previous next
13. For he was possessed by some dreadful and inexorable passion for the capture of Athens, either because he was fighting with a sort of ardour against the shadow of the city's former glory, or because he was provoked to anger by the scurrilous abuse which had been showered from the walls upon himself and Metella by the tyrant Aristion, who always danced in mockery as he scoffed. This man's spirit was compounded of licentiousness and cruelty; [2] he had made himself a sink for the worst of the diseases and passions of Mithridates; and in these her last days he had fixed himself, like a fatal malady, upon a city which had previously passed safely through countless wars, and many usurpations and seditions. This man, although at the time a bushel of wheat sold in the city for a thousand drachmas, and although men made food for themselves of the fever-few which grew on the acropolis, [3] and boiled down shoes and leather oil-flasks to eat, was himself continually indulging in drinking-bouts and revels by daylight, was dancing in armour and making jokes to deride the enemy, while he suffered the sacred lamp of the goddess to go out for lack of oil; and when the chief priestess begged him for a twelfth of a bushel of wheat, he sent her so much pepper; and when the senators and priests came to him in suppliant array, and entreated him to take pity on the city and come to terms with Sulla, he scattered them with a volley of arrows. [4] But after a long time, at last, with much ado, he sent out two or three of his fellow-revellers to treat for peace, to whom Sulla, when they made no demands which could save the city, but talked in lofty strains about Theseus and Eumolpus and the Persian wars, said: [ldquo ]Be off, my dear Sirs, and take these speeches with you; for I was not sent to Athens by the Romans to learn its history, but to subdue its rebels.[rdquo ]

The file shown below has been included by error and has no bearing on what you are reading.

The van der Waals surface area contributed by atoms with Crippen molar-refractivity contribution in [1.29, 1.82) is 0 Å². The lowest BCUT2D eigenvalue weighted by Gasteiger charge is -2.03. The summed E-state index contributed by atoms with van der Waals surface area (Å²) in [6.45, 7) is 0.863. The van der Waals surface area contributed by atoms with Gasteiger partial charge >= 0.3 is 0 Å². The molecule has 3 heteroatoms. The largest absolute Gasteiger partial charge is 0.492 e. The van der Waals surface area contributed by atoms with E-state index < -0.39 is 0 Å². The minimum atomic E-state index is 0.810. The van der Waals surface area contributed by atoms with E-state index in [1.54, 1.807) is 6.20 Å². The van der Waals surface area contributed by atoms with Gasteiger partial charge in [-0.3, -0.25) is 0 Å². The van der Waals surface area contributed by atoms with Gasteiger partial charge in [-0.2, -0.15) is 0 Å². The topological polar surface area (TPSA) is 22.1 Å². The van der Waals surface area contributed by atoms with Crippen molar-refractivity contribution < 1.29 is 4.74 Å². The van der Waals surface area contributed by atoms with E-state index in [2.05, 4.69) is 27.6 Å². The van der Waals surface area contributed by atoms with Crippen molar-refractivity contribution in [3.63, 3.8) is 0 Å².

Creative Commons License
This work is licensed under a Creative Commons Attribution-ShareAlike 3.0 United States License.

An XML version of this text is available for download, with the additional restriction that you offer Perseus any modifications you make. Perseus provides credit for all accepted changes, storing new additions in a versioning system.

load focus Greek (Bernadotte Perrin, 1916)
hide References (9 total)
hide Display Preferences
Greek Display:
Arabic Display:
View by Default:
Browse Bar: